Global Warming Comes Home

I hesitate to call the back side of our property a backyard. The image doesn’t work. The backyards of my past were enclosed spaces with grass that needed to be mowed regularly by a gas-powered push mower.

This is a little piece and slice of paradise along the shores of the Big Lake, just down a dune. There is a thousand gallon pond with a waterfall on the east side containing goldfish that have lived in the pond from the beginning of the pond, ten years. The water is circulated with a pump requiring a miniscule amount of electricity.

The pond is surrounded along the back and sides by cedar, white pine and birch trees. Along the sides and front are various seasonal flowers and ferns.

On the west side of the property are ferns, red pines, white pines and Norway Spruce trees. There is an open space in the middle which is filling in with ground cover and flowers. It is called the Pine Grove.

None of this property needs to be mowed. Our front yard only requires cutting once a year because it is covered with dune grass.  Our property reflects the dune area in which it resides. A neighbor who has an immaculately manicured yard of what we have come to know as regular grass which is mowed twice a week by a landscaping company using riding mowers, once asked facetiously how our weeds were doing.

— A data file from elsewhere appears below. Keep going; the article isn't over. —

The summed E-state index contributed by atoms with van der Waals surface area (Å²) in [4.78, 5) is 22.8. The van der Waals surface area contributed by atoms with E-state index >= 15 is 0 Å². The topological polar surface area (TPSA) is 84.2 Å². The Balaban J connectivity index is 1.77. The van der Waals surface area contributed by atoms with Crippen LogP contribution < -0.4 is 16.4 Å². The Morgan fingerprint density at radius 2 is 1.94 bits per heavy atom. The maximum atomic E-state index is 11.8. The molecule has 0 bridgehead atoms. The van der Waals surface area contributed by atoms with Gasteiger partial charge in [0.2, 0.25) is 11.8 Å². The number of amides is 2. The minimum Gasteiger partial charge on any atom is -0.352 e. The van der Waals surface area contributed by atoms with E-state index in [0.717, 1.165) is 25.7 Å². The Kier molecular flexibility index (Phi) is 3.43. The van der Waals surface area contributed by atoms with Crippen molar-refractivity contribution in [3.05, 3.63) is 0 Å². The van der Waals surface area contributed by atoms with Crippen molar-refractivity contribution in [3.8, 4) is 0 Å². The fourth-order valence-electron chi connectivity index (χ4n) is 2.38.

My wife and I love to sit around the pond. There are three sitting areas — two on the west side of the pond and one on the east side which is accessible along the east side and over a stone bridge from the west side.

We are now discouraged from sitting around the pond by the presence of mosquitoes — hordes and hordes, swarms upon swarms of mosquitoes. I wondered if it were just our property but found out that Southwest Michigan has become a mosquito haven.

I told an environmentally aware neighbor that we probably will all die of Malaria. He didn’t laugh.

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